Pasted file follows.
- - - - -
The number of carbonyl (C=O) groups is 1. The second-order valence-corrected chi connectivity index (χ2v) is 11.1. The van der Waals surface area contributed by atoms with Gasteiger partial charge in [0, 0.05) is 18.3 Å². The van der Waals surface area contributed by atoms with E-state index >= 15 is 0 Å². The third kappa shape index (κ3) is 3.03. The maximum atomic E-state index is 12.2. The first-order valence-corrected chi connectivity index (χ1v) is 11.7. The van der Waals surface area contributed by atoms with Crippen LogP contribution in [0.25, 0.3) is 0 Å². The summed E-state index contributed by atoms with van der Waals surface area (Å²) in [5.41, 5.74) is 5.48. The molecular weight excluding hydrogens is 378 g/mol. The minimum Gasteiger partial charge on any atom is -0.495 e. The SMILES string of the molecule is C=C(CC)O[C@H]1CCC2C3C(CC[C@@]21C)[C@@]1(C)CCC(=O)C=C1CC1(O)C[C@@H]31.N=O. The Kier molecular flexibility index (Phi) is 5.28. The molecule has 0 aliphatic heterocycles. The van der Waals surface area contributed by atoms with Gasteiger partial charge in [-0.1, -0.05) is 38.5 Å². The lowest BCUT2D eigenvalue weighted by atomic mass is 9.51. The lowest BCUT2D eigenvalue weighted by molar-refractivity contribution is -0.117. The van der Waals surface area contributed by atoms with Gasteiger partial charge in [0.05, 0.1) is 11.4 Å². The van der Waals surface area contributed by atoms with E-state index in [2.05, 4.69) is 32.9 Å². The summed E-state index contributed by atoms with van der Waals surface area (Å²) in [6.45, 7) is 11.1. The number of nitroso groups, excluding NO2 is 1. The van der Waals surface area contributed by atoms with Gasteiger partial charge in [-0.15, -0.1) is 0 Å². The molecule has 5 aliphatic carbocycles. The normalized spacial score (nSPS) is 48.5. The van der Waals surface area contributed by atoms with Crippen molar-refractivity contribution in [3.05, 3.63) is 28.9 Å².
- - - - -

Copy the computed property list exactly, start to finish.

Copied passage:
The number of carbonyl (C=O) groups is 1. The second-order valence-corrected chi connectivity index (χ2v) is 11.1. The van der Waals surface area contributed by atoms with Gasteiger partial charge in [0, 0.05) is 18.3 Å². The van der Waals surface area contributed by atoms with E-state index >= 15 is 0 Å². The third kappa shape index (κ3) is 3.03. The maximum atomic E-state index is 12.2. The first-order valence-corrected chi connectivity index (χ1v) is 11.7. The van der Waals surface area contributed by atoms with Crippen LogP contribution in [0.25, 0.3) is 0 Å². The summed E-state index contributed by atoms with van der Waals surface area (Å²) in [5.41, 5.74) is 5.48. The molecular weight excluding hydrogens is 378 g/mol. The minimum Gasteiger partial charge on any atom is -0.495 e. The SMILES string of the molecule is C=C(CC)O[C@H]1CCC2C3C(CC[C@@]21C)[C@@]1(C)CCC(=O)C=C1CC1(O)C[C@@H]31.N=O. The Kier molecular flexibility index (Phi) is 5.28. The molecule has 0 aliphatic heterocycles. The van der Waals surface area contributed by atoms with Gasteiger partial charge in [-0.1, -0.05) is 38.5 Å². The lowest BCUT2D eigenvalue weighted by atomic mass is 9.51. The lowest BCUT2D eigenvalue weighted by molar-refractivity contribution is -0.117. The van der Waals surface area contributed by atoms with Gasteiger partial charge in [0.05, 0.1) is 11.4 Å². The van der Waals surface area contributed by atoms with E-state index in [2.05, 4.69) is 32.9 Å². The summed E-state index contributed by atoms with van der Waals surface area (Å²) in [6.45, 7) is 11.1. The number of nitroso groups, excluding NO2 is 1. The van der Waals surface area contributed by atoms with Gasteiger partial charge in [-0.15, -0.1) is 0 Å². The molecule has 5 aliphatic carbocycles. The normalized spacial score (nSPS) is 48.5. The van der Waals surface area contributed by atoms with Crippen molar-refractivity contribution in [3.05, 3.63) is 28.9 Å².